lined with public beaches, condos, office complexes, shopping centers, and hotels.
Although there is very little here that is distinctly Caymanian or that would
distinguish the area from any other upscale beach vacation destination,
it still tells a part of the story of the Cayman Islands.
Looking south from the beach ...
As I passed the Public Beach, a whole panoply caught my eye.
I glimpsed the cruise ships at anchor in the harbor, which reminded me
that tourism is the number one industry in these islands.
(It also reminded me to stay out of downtown George Town and to avoid heading
in the direction of town around 3:00 in the afternoon, when every bus and taxi
on the island is carrying passengers back to their ships in preparation for departure!)
I could also see dive boats on their moorings and a cargo ship heading into port,
laden with all of the commodities that we buy, sell, and use on this island.
(Very little is actually produced in Cayman. Almost everything is imported.)
Fading into the horizon was a British naval vessel, which underlines the fact
that The Cayman Islands are a British Crown Colony, and that Grand Cayman
is a popular stopping place for both British and U.S. Coast Guard and Navy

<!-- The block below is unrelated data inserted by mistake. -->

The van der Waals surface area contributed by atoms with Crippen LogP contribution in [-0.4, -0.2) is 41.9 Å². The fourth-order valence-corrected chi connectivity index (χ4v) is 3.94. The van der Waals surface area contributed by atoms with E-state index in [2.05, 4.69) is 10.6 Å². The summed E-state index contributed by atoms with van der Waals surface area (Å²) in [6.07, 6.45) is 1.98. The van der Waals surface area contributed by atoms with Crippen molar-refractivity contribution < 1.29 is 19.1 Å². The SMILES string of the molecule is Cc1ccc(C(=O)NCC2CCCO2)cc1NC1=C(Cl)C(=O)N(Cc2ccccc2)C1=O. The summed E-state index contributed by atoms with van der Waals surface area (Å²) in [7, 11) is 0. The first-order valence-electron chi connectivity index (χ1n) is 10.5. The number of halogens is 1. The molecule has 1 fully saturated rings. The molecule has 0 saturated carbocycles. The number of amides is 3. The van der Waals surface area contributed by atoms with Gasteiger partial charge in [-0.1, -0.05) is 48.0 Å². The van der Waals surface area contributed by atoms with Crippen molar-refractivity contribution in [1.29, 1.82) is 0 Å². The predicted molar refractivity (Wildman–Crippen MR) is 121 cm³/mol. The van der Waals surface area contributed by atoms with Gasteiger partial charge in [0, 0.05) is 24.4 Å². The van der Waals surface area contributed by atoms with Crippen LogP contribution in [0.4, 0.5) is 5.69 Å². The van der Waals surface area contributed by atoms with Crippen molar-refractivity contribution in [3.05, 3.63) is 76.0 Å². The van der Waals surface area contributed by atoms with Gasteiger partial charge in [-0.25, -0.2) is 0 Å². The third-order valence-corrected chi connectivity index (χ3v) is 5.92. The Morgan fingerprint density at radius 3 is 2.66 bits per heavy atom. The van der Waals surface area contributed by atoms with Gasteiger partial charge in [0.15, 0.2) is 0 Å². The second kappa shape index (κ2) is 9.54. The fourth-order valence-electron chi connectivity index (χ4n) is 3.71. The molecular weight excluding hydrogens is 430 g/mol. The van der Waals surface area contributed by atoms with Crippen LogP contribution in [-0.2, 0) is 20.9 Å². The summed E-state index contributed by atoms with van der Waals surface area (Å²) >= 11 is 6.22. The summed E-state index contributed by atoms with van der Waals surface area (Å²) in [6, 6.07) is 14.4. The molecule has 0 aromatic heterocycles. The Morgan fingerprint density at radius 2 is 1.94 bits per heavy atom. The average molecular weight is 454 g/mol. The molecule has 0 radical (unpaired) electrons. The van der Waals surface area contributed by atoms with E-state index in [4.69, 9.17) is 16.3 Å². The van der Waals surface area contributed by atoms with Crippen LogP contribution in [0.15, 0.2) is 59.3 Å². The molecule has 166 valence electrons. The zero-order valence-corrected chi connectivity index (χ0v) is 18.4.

vessels plying the Caribbean. (Cayman, in fact, has a long history associated
with the sea and supplying and trading with passing ships, but thatís another
story for another day!)
And above all this, a Cayman Airways 737 was on final approach in the blue sky
above the harbor, bringing another load of visitors, returning residents, mail,
and freight to the island.
Just another day in Paradise!
Growing but still clean and friendly ...
As I approached the most heavily congested part of Seven Mile Beach
and West Bay Road, I was stuck anew by the cleanliness and courtesy that are still
so much a part of our islands
No litter lay beside the roads, even near the
fast food establishments, and drivers frequently paused to let pedestrians,
cyclists, and turning vehicles cross the road or pull out of driveways.
(Keep this in mind when you are tempted to pass a stopped vehicle on the left.